As a result, the Congressional Budget Office expects that more people — an additional 78,000 per month, on average — will qualify for SNAP benefits between 2025 and 2030, resulting in $1.8 billion in extra spending.
The extra funding and new exemptions will help some families, who have had to make do after pandemic-era boosts to food stamps ended in March. In Centerville, Va., Heather Thomas has been struggling to make ends meet after her family’s SNAP benefits were cut in half a couple of months ago.
Now, though, the provision for veterans may ward off additional cuts for her family.
Thomas’s husband, Andre, an honorably discharged combat veteran, has been struggling to find work since their small computer business failed in 2016. Thomas, 48, has four kids under 13 in the house, as well as two adult children. She said when her youngest, 6-year-old twins, were babies, she had complications from the pregnancy that rendered her permanently disabled and with ongoing health challenges.
“My husband has been trying to find a job, that’s his only goal,” she said earlier this month, when she worried that more stringent work requirements could put her family in an even more dire position. If the deal passes, Thomas’s family could be among those around the country who benefit.
3. States can still waive work requirements, though there are new wrinkles
States, which can waive work requirements in areas with insufficient jobs, would still be able to do so under the new rules. (An earlier Republican proposal had sought to restrict states’ ability to issue waivers.)
However, there could be some changes to how states dole out exemptions. Under current rules, states are allowed to waive work requirements for a limited number of people. Unused exemptions can be carried over indefinitely by states, which can stockpile them for future years.
Under the bill, though, states would receive fewer monthly exemptions and would be able to carry over unused exemptions for only one year.
4. Enhanced work requirements for TANF benefits in most states
TANF, a program that provides temporary cash for families in need, is also facing potential changes, though the actual impact on recipients will vary by state.
States design their own programs but are required to make sure that at least 50 percent of recipients are working. States can effectively reduce that 50 percent threshold based on how much their caseloads have fallen since 2005. For example, if the number of families receiving benefits has fallen by 20 percent since 2005, then only 30 percent of families would be required to meet work standards.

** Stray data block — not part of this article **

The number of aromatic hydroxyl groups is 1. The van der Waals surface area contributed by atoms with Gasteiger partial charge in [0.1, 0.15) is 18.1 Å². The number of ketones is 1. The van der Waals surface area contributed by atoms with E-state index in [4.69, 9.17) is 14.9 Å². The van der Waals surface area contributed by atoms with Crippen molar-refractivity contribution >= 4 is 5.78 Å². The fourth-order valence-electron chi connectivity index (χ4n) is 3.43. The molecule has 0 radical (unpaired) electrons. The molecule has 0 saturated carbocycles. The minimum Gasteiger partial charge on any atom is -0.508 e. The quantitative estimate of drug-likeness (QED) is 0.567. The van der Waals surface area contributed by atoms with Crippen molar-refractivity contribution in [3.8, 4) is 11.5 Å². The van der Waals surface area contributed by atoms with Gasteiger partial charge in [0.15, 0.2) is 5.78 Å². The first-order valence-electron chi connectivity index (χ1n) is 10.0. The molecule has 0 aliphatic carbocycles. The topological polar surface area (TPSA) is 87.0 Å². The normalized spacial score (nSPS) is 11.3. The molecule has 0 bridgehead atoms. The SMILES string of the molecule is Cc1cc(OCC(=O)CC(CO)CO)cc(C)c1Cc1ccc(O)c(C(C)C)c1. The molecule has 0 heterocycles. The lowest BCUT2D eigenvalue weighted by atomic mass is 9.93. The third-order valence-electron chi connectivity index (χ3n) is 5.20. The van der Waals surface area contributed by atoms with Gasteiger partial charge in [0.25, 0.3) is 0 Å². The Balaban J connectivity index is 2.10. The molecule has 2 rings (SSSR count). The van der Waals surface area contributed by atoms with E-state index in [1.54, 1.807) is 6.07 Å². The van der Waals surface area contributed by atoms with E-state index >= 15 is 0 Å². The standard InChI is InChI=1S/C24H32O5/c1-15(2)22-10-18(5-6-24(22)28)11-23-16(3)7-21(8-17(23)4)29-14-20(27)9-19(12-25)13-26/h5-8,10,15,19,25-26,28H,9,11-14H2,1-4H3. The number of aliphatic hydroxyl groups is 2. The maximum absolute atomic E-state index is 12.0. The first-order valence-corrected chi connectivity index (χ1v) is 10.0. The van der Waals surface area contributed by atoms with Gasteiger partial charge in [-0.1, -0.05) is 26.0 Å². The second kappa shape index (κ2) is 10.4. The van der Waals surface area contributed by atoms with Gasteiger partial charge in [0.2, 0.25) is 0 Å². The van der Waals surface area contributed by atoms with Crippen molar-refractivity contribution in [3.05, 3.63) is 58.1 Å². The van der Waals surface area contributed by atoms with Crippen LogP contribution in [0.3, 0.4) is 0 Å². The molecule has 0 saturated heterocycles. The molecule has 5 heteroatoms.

The new proposal overhauls that framework and sets the comparison year to 2015, instead of 2005. This means more states would have to boost their work requirements accordingly. States would have two years to implement the new rules. They can also lower their work participation requirements by contributing more state funding toward TANF benefits.
As a result, the CBO expects that the federal government would end up paying slightly less to states, because some states would not meet the work requirements. Those changes are expected to shave off $5 million in federal spending over the next decade.
Advocates for low-income families with children say the proposed changes could prompt some states to reduce cash aid to families, in part because “the work participation standards are impossible to meet,” according to LaDonna Pavetti, a senior fellow at CBPP.
“For many people who are homeless or face domestic violence or have a mental health issue, states can exempt them from work requirements,” she said. “But for everyone who is exempted, you need another person who is meeting the work requirements, and because benefits are so low in most states, few working families qualify for assistance.”